Civic society and sustainable Estonia
If we compare the opportunities afforded by the Estonian Civic Society Development Concept (Estonian acronym – EKAK), approved by the Riigikogu in 2002, to the development strategy entitled Sustainable Estonia 21, approved three years later by the same body, it should not be overlooked that the implementing mechanisms are very different.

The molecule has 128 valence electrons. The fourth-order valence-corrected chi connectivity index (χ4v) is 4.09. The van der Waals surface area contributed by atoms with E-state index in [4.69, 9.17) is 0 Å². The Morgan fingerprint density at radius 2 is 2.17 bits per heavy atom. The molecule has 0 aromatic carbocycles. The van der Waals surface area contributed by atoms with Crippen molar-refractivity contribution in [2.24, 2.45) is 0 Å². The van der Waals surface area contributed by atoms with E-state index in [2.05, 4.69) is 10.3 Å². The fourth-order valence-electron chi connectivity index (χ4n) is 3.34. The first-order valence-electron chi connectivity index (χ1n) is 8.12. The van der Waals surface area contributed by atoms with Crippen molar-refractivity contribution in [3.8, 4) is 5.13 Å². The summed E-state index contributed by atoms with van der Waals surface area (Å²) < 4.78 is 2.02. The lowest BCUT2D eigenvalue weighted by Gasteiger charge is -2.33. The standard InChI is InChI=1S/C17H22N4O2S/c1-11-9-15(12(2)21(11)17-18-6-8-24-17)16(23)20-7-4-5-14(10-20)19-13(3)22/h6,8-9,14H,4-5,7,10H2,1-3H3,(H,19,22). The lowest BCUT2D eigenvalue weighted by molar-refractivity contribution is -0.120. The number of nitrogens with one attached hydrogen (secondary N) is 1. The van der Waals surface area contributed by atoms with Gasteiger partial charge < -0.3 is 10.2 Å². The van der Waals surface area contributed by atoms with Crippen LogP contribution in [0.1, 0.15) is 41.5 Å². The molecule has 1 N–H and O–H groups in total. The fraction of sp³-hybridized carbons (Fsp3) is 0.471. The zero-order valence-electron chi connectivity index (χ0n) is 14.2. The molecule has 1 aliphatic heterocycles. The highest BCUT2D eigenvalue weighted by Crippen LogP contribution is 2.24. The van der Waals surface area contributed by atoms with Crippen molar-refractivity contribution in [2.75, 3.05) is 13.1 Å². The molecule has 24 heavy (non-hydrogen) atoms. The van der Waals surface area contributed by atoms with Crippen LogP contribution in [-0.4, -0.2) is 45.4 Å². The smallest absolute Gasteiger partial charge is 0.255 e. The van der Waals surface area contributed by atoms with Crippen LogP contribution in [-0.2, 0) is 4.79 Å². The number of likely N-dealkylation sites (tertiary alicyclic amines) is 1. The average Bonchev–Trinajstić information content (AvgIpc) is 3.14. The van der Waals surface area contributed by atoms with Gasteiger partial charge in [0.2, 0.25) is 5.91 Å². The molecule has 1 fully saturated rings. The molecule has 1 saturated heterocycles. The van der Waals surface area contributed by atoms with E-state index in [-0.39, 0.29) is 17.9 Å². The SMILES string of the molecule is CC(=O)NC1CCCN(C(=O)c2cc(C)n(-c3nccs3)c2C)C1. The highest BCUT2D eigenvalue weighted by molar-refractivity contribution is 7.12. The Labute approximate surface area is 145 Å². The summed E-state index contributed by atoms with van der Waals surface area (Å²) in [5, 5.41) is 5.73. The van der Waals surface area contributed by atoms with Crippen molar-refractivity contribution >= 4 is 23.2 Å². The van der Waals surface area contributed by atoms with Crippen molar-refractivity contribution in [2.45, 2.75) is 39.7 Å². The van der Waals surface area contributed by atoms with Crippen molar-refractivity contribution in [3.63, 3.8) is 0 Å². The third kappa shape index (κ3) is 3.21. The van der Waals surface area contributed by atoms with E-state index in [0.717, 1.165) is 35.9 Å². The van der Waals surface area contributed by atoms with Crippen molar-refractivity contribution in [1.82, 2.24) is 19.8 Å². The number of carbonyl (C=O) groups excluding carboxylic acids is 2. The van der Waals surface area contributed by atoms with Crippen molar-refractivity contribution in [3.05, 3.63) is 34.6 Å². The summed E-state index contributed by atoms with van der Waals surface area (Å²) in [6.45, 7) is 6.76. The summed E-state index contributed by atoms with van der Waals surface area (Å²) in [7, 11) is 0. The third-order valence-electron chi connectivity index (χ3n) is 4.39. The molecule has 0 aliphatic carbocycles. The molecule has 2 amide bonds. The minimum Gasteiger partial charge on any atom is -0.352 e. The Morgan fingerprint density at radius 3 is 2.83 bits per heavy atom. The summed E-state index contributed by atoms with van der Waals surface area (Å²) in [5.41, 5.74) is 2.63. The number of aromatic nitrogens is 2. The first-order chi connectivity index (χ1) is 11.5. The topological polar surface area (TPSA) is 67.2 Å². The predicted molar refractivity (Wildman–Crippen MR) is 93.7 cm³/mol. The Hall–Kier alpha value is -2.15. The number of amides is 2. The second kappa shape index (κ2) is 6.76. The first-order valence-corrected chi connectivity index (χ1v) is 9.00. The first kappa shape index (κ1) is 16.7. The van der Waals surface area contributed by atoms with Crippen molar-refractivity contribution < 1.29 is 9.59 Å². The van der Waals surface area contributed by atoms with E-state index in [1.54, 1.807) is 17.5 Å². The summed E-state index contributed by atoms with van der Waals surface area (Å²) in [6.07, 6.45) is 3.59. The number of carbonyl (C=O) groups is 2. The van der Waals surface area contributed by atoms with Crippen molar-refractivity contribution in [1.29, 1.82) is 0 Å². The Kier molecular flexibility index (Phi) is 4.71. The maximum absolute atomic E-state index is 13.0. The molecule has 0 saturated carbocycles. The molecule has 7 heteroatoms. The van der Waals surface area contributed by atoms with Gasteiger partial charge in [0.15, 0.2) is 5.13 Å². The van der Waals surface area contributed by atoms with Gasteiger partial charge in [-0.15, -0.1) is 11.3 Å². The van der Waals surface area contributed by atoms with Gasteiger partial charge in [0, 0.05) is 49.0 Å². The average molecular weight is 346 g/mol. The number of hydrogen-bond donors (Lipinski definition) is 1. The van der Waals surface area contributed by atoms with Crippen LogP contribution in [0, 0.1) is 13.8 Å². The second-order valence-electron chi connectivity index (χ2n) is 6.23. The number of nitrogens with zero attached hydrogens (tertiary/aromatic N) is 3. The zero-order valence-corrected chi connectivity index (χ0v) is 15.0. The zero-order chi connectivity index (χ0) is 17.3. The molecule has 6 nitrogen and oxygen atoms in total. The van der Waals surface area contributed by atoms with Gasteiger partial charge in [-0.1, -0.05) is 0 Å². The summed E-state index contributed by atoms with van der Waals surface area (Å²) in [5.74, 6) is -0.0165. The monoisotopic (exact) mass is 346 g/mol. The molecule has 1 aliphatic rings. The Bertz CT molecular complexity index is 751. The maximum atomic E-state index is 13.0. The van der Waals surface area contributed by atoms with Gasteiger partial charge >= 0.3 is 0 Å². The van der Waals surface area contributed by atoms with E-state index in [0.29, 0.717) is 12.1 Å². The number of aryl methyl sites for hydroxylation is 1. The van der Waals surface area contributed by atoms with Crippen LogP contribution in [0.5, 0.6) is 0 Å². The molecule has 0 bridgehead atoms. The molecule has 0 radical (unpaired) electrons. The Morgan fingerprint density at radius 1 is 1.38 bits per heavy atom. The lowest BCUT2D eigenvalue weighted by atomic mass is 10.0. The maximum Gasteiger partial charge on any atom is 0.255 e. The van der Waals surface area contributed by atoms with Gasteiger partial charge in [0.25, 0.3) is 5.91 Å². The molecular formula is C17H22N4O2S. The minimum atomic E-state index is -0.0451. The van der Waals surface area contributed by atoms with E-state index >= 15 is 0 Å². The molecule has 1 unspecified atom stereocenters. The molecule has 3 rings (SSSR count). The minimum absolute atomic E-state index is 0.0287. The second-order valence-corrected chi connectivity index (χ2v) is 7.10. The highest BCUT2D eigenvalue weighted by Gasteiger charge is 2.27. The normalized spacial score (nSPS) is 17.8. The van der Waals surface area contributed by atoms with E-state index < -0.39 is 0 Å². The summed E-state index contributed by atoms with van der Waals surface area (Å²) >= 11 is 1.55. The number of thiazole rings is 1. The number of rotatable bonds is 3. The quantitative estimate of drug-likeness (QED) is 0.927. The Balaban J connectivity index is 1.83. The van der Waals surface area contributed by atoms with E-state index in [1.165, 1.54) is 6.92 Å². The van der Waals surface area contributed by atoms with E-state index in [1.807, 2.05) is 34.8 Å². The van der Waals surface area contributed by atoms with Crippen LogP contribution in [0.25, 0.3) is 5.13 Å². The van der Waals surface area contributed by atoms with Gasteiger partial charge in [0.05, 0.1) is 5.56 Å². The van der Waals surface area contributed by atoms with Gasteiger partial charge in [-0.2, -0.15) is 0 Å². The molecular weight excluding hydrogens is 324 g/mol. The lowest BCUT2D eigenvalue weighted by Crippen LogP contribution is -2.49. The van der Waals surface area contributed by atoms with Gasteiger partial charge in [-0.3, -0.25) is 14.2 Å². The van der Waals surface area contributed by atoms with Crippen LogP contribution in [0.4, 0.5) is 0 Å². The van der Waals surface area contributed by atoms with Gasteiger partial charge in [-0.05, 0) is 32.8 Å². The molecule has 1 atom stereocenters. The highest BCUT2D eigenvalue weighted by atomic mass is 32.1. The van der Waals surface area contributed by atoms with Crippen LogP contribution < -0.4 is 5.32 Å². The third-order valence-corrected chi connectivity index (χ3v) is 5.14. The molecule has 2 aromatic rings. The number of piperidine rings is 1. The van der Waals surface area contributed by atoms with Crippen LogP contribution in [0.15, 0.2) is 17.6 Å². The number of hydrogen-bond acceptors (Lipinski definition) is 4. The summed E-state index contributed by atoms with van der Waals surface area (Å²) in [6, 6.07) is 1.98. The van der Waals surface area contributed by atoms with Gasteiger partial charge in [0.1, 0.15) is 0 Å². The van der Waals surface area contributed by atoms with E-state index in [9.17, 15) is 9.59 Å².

The Civic Society Development Concept stipulated what the Government and the Riigikogu, along with representatives of the civic associations, should do to implement it. On the other hand, the sustainable development strategy – which does not specify precise functions, timetable or cost – does not impose any obligations on anyone to deal with it further, in spite of the fact that it, too, received approval from the Riigikogu. Here there is a serious danger that Sustainable Estonia 21 will remain yet another strategy to be filed away on a shelf, predestined to fail. Estonia’s development will continue to be guided above all by short-term political agreements. Evidently the implementation of the strategy will require a totally different type of culture of governance than the one practiced in Estonia. It will require a truly knowledge-based type of state governance based on an extensive cooperative network between state structures, specialists and civic associations.